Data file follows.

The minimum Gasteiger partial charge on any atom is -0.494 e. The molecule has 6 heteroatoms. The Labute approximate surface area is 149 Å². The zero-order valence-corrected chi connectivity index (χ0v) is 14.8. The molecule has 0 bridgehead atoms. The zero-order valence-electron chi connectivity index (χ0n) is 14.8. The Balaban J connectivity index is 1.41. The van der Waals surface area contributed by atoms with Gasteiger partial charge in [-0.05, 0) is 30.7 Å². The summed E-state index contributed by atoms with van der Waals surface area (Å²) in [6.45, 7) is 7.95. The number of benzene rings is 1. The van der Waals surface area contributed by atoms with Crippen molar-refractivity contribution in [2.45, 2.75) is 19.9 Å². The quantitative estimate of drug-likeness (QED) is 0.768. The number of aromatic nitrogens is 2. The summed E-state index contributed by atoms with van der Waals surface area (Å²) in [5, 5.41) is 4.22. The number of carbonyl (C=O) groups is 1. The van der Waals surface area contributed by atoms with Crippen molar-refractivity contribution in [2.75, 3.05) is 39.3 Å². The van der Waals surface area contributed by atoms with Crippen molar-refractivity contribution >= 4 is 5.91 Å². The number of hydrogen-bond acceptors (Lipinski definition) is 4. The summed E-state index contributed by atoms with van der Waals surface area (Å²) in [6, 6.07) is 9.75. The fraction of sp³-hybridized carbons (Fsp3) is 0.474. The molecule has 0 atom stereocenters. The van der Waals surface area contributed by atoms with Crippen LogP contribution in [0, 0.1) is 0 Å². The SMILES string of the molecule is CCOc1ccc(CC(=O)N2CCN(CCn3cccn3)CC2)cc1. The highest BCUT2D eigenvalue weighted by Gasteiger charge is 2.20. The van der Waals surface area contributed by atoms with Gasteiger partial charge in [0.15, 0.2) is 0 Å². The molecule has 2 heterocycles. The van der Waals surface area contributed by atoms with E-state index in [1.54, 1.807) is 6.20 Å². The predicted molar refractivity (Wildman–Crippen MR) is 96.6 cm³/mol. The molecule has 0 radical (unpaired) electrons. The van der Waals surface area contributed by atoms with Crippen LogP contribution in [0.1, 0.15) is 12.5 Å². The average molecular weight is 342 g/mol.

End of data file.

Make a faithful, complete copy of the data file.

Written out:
The minimum Gasteiger partial charge on any atom is -0.494 e. The molecule has 6 heteroatoms. The Labute approximate surface area is 149 Å². The zero-order valence-corrected chi connectivity index (χ0v) is 14.8. The molecule has 0 bridgehead atoms. The zero-order valence-electron chi connectivity index (χ0n) is 14.8. The Balaban J connectivity index is 1.41. The van der Waals surface area contributed by atoms with Gasteiger partial charge in [-0.05, 0) is 30.7 Å². The summed E-state index contributed by atoms with van der Waals surface area (Å²) in [6.45, 7) is 7.95. The number of benzene rings is 1. The van der Waals surface area contributed by atoms with Crippen molar-refractivity contribution in [2.45, 2.75) is 19.9 Å². The quantitative estimate of drug-likeness (QED) is 0.768. The number of aromatic nitrogens is 2. The summed E-state index contributed by atoms with van der Waals surface area (Å²) in [5, 5.41) is 4.22. The number of carbonyl (C=O) groups is 1. The van der Waals surface area contributed by atoms with Crippen molar-refractivity contribution in [2.75, 3.05) is 39.3 Å². The van der Waals surface area contributed by atoms with Crippen molar-refractivity contribution >= 4 is 5.91 Å². The number of hydrogen-bond acceptors (Lipinski definition) is 4. The summed E-state index contributed by atoms with van der Waals surface area (Å²) in [6, 6.07) is 9.75. The fraction of sp³-hybridized carbons (Fsp3) is 0.474. The molecule has 0 atom stereocenters. The van der Waals surface area contributed by atoms with Crippen LogP contribution in [0, 0.1) is 0 Å². The SMILES string of the molecule is CCOc1ccc(CC(=O)N2CCN(CCn3cccn3)CC2)cc1. The highest BCUT2D eigenvalue weighted by Gasteiger charge is 2.20. The van der Waals surface area contributed by atoms with Gasteiger partial charge in [0.15, 0.2) is 0 Å². The molecule has 2 heterocycles. The van der Waals surface area contributed by atoms with E-state index in [1.54, 1.807) is 6.20 Å². The predicted molar refractivity (Wildman–Crippen MR) is 96.6 cm³/mol. The molecule has 0 radical (unpaired) electrons. The van der Waals surface area contributed by atoms with Crippen LogP contribution in [0.1, 0.15) is 12.5 Å². The average molecular weight is 342 g/mol.